Corruption explodes in Bhutan

Photo: The Bhutanese
Photo: The Bhutanese

Barely weeks after the Transparency International published its annual report stating Bhutan is least corrupted in South Asia, a major corruption scandal has shaken Bhutan badly. The case was silently ignored by the government despite media reports.

The case is not barely corruption scandal rather an exposure of the continued power struggle between the political leadership and the bureaucracy. It is an open secret that Bhutanese bureaucracy had silently dislikened the introduction of democratic reforms. It was this bureaucracy that exaggeratedly publicised that Bhutan monarch introduced democratic reforms despite denial by the people.

The previous Thinley-government maintained better relations with the bureaucracy – in exchange for the bureaucracy’s last minute ditch to influence public to vote for PDT in 2008. The better relations continued with sharing commission on major economic project, which started to spill our as the DPT government falls apart.

The latest scandal is the peak of bureaucracy’s continued silent trade with DPT’s commission business. As the bureaucracy, as alleged, tries to undermine the authority of the elected PDP government, Tobgay-government shocks Bhutan with the BANG.

Punatshanchu-II in June 2012 gave BHEL Nu 9.50b worth of electromechanical works while Mangdechu in January 2013 gave a total order worth around Nu 6.94b to BHEL. This would mean that if an overall ‘fee’ of 1.5% is levied then the total payment to be made to BVT by BHEL would be around Nu 240m for for these two projects. However, after much bargaining, the deal between BHEL and BVT was set at 1.35% for Mangdechu project, instead of 1.5%.

The Indian magazine ENERTIA had alleged that secretary of the Ministry of Sonam Tshering has hand hand in the commission process. This is substantiated by the turn of the event – the initiation to seeks Indian government’s support against allegation was taken by Tshering at the CoS meeting. Tshering presented to the CoS meeting on October 2, 2014 the copies of two articles in ENERTIA published in its August 2014 issue. It appears the source of all these corruption exposure is former Bhutan Electricity Authority CEO, K. B. Wakhley.

Despite the suggestion of the OAG that issue has to be thoroughly discussed by the cabinet before seeking Indian support, the CoS never felt the need to consult the government. Party, this process was fuelled by the enmity between Wakhley and Tshering. Certainly, Tshering tested his authority to take action against Wakhley and AG Iyer, the editor of ENERTIA, through his own channel.

The life of Wakhley is in threat. OAG has advised the CoS to file case against him under National Security Act, which would send him to prisons on charges of treason.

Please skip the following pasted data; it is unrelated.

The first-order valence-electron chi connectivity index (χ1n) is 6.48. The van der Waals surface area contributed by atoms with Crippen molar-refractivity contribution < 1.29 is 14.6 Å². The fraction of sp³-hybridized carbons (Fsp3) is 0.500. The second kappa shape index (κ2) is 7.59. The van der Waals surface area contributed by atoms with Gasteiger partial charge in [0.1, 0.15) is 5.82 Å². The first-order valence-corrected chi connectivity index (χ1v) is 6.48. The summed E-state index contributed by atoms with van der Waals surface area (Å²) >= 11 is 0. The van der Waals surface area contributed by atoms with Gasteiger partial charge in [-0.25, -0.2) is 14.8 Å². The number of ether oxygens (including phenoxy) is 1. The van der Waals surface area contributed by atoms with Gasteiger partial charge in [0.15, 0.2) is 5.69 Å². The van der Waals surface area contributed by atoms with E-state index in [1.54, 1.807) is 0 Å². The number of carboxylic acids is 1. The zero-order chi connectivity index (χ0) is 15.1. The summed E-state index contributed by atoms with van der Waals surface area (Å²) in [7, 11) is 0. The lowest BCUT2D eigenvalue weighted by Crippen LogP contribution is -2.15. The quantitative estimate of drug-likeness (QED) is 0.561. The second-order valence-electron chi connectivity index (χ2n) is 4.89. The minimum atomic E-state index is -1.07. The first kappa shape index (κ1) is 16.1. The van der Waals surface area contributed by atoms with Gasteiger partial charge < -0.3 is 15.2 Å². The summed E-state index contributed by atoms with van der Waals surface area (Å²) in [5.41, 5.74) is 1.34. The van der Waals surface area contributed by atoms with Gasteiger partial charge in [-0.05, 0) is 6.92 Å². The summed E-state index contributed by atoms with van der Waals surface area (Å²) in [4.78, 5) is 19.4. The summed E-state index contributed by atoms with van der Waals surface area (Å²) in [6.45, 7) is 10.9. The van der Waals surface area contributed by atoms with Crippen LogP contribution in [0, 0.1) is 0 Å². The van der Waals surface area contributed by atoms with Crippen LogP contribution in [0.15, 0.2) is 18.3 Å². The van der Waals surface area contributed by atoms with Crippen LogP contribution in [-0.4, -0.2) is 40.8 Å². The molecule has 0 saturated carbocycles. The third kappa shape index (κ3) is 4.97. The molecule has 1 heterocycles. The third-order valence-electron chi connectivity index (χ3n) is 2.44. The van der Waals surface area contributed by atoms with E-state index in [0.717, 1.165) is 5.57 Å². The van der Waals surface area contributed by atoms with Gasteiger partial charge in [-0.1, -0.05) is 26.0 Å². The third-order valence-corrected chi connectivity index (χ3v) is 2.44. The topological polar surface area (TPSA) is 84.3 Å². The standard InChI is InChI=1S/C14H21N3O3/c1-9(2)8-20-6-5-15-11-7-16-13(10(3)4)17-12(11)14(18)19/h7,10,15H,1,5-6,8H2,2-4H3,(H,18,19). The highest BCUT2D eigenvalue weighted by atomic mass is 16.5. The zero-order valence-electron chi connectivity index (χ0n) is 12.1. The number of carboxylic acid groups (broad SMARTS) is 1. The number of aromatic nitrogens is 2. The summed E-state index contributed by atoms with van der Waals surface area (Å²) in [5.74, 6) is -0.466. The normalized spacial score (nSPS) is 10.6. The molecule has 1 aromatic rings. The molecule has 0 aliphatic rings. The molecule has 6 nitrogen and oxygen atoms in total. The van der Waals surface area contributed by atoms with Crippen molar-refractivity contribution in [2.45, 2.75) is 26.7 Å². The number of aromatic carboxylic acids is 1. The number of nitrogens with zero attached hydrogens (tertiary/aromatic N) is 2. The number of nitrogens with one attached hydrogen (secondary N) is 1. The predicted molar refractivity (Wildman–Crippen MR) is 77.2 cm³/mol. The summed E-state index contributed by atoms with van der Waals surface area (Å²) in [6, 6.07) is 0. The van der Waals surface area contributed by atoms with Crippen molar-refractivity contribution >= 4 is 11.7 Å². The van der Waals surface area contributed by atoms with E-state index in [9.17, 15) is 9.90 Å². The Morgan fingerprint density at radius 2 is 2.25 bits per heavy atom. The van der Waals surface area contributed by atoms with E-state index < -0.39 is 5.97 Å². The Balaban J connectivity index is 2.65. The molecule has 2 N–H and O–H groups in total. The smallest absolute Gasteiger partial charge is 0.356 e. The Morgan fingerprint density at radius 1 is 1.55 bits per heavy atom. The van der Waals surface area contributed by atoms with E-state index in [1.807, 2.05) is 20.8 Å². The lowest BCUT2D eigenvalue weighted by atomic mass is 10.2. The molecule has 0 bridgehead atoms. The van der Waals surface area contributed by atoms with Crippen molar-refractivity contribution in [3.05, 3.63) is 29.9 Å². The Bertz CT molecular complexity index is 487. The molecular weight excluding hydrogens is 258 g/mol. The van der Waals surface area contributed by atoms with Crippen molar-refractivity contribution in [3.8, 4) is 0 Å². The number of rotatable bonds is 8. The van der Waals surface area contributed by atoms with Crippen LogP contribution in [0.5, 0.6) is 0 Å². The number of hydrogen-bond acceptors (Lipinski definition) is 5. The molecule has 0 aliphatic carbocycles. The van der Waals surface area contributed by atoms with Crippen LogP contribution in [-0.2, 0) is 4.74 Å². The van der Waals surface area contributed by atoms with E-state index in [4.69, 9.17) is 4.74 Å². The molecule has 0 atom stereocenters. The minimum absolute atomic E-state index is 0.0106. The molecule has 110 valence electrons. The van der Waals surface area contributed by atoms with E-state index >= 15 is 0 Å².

But Tshering stood against the AOG advises and pushed on to write to the government of India on pretext that ENERTIA’s attempts are damaging to the Indo-Bhutan relations.

On December 2, 2014, Foreign Secretary Yeshey Dorji sent a strongly worded letter to the Indian Ambassador exhorting the GoI to act on the issue. A minister was aware of this drama only on 9 December, possibly through officials in the Indian embassy since the CoS had until then hid the issue from the minister and had no intention to inform the cabinet.

The letter says, “..the Ministry of Foreign Affairs would like to convey the Royal Government’s shock and deep concern over the political inferences made in the articles that have serious implications on Bhutan’s domestic politics as well as its relations with the Government and People of India.” It add, “The allegations made against former leaders of our two countries and a senior official of the RGoB are unsubstantiated and derogatory in nature.”

Tshering’s defence against the former politicians clearly indicates existing bond between DPT leadership and the bureaucracy.

In a presentation during the Hydro Vision conclave, ENERTIA editor A G Iyer claimed BVT is owned by former prime minister Jigmi Thinley. He further claimed former minister Khandu Wangchuk and Thinely are pro-China and had threatened BHEL to use China card to get commission.

His statement give little indication of the RAW tactics used in demoralising people and the agency’s angst against Thinley meeting Chinese leader.

Whatever may be the political mission and personal vendetta, this exposure has demonstrated the possibility of high value corruption scheme in Bhutan’s hydropower projects. If Nu 240 million is shipped off from two project, it would be less to imagine that more than Nu 1 billion has ended into accounts of few leaders in Bhutan. This is extremely big amount considering Bhutan’s economic size and population.

Should TI population and economic size of a country to conclude the corruption index of a country?

BHEL projects in Bhutan
1. 60MW Kurichu
2. 336MW Chukha
3. 1020MW Tala
4. 1200MW Punatshangchu I
5. 1020MW Punatshangchu II
6. 720MW Mangdechu

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